Hormuzd Rassam

Image right: Work of the Excavators in Babylon;
One hundred workmen laboured in digging this cut, which is 40 feet deep.
Copyright by Underwood and Underwood, London

The lamented death of Smith caused the British authorities to request Mr Hormuzd Rassam, who had retired into private life in England, to take up the vacant post. Mr Rassam at once accepted the trust, and started for Constantinople in November 1876. At first there was serious trouble with the Turkish Government, but in January 1878 Rassam was enabled to commence excavations, which he carried on almost continuously for five years. Layard, as ambassador at Constantinople, stood him in good stead. He took much advantage of native talent, which, if not up to the standard of European efficiency, he found in no wise despicable. But too many excavations were being carried on at one and the same time. Again, Rassam was prone to attempt sensational finds rather than to keep steadily at the more solid and less showy work of excavation. Guided by certain indications of the presence of objects of the Shalmaneser period at Kouyunjik, he dug there once more and succeeded in unearthing the bronze plaques which had covered the cedar gates of a large Assyrian building at least 2500 years old, and built by Shalmaneser II. They represented warriors and equestrian figures, and it was found that the site on which they were discovered had been the city of Imgur-Bel. Rassam also recovered further clay tablets from the library of Assur-bani-pal at Kouyunjik. With his return to England in 1882 it may be said that the Assyrian excavations of the nineteenth century, in contradistinction to those carried out on Babylonian soil, came to an end.


De Sarzec

With the excavations of the Frenchman de Sarzec at Tello the second great period of Chaldean archaeological research may be said to have commenced. Ernest de Sarzec was French Vice-consul at Basra, but by his private efforts he succeeded in making Tello ‘the Pompeii of early Babylonian antiquity.’ The two principal mounds excavated by him are known to Assyriologists as ‘Mound A’ and ‘Mound B.’ Digging in the former he soon collected sufficient evidence to convince him that he stood on a site of great antiquity. He found indeed that Mound A consisted of a platform of unbaked bricks crowned by an" edifice of considerable size and extent. He unearthed part of a great statue, on the shoulder of which was engraved the name of Gudea (2700 B.C.), patesi, or ruler, of Lagash, with which city Mound A proved to be identical, and later exposed numerous large columns of bricks of the time of Gudea, the ‘stele of vultures’ erected by King E-anna-tum, and two large terra-cotta cylinders of Gudea, each inscribed with about 2000 lines of early cuneiform writing.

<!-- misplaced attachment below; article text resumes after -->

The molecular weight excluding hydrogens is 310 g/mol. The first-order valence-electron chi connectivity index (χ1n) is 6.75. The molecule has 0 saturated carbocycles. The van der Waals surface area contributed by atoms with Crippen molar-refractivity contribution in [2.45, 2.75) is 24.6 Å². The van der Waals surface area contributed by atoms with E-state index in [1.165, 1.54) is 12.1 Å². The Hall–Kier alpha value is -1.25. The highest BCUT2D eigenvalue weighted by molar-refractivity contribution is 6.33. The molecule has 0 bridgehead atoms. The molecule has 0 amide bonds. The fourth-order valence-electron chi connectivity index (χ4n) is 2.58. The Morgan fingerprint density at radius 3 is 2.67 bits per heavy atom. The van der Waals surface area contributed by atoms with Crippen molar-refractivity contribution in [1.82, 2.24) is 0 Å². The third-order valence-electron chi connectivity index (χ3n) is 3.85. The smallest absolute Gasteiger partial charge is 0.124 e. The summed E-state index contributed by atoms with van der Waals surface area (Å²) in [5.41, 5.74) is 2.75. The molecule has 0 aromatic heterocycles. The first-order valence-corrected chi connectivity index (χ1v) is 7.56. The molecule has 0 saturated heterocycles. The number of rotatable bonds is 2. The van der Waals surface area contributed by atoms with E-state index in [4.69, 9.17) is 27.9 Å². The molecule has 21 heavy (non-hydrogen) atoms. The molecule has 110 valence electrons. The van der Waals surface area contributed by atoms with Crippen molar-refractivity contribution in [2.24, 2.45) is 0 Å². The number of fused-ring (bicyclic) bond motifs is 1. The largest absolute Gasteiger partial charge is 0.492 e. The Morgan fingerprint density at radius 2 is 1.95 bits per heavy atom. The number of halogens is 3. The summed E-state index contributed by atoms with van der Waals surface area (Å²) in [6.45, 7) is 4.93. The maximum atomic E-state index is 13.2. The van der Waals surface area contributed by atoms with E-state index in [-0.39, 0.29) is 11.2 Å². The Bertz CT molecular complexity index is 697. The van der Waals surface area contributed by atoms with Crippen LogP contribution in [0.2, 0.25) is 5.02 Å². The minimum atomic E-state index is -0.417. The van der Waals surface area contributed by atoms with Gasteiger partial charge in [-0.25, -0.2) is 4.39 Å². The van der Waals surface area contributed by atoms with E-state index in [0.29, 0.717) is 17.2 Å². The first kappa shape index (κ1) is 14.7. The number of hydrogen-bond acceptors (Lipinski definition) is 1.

On a later visit, at the end of 1880 and beginning of 1881, he further developed excavation in Mound A, and discovered nine large dolerite statues, fragments of precious bas-reliefs, and numerous inscriptions. He also came upon layers of more ancient remains beneath the building he had unearthed in Mound A.

The collection of early Babylonian sculptures regained by de Sarzec was hailed with acclamation in Paris. An Oriental section was instituted in the Louvre, and Leon Heuzy commenced the publication of a monumental work, Decouvertes en Chaldee par Ernest de Sarzec (Paris, 1884, seq.), which laid the foundation for a methodical treatment of ancient Chaldean art. The subsequent excavation of de Sarzec in Tello and its neighbourhood carried the history of the city back to at least 4000 B.C., and a collection of more than 30,000 tablets of the time of Gudea was gradually unearthed.

In 1886-1887 a German expedition under Dr Koldewey explored the cemetery of El Hibba to the South of Tello, and succeeded in throwing much light upon the burial customs of ancient Babylonia. A second German expedition under Dr Andrae, working at Babylon in 1889, laid bare the palace of Nebuchadrezzar and the great processional road, and subsequently conducted excavations at Qal’at Sherqat, the site of Asshur.

Image: Plan of Nineveh (Nippur);
A. Palace of Sennacherib. B. Palace of Assur-bani-pal.
By permission of the Director of the British Museum.


The American Expedition of 1889

There had been keen interest in Babylonian archaeology in America almost from the inception of the series of excavations dealt with in this sketch, and this was in all likelihood due to the popularity of Biblical studies in the great republic of the West. The Babylonian Exploration Fund was instituted on November 30, 1887. Excavatory labours were commenced at Nippur in 1889, and on first beholding the immense mass of the mounds which concealed the ruins of the temple-city the members of the expedition were not a little disturbed.

“Even at a distance I began to realize that not twenty, not fifty years would suffice to excavate this important site thoroughly,”

writes Professor Hilprecht.[5] The ruins resembled “a picturesque mountain range” rather than “ the last impressive remains of human constructions.” But the Americans ‘sat down’ before the mass with the courage of their race, resolved to probe into its innermost secrets. At first they speculated as to the character of the buildings hidden from their view. The director, Dr Peters, was rapidly exhausting his fund of $15,000 without coming upon anything of value, and recognizing the necessity for the prompt discovery of important objects if opinion at home was to be placated, Hilprecht pointed out to him the desirability of attacking an isolated mound which in his judgment contained the residences of the priests and the temple library. Peters agreed to the proposal, and almost at once an important series of tablets was discovered. The mound seemed, indeed, inexhaustible, and most of its contents were of a date about 2000 B.C., but there were also later tablets belonging to the reign of Nabopolasser, Nebuchadrezzar, Nabonidus, and even Cyrus, Cam-byses, and Darius. Shortly after this the first expedition was brought to a close.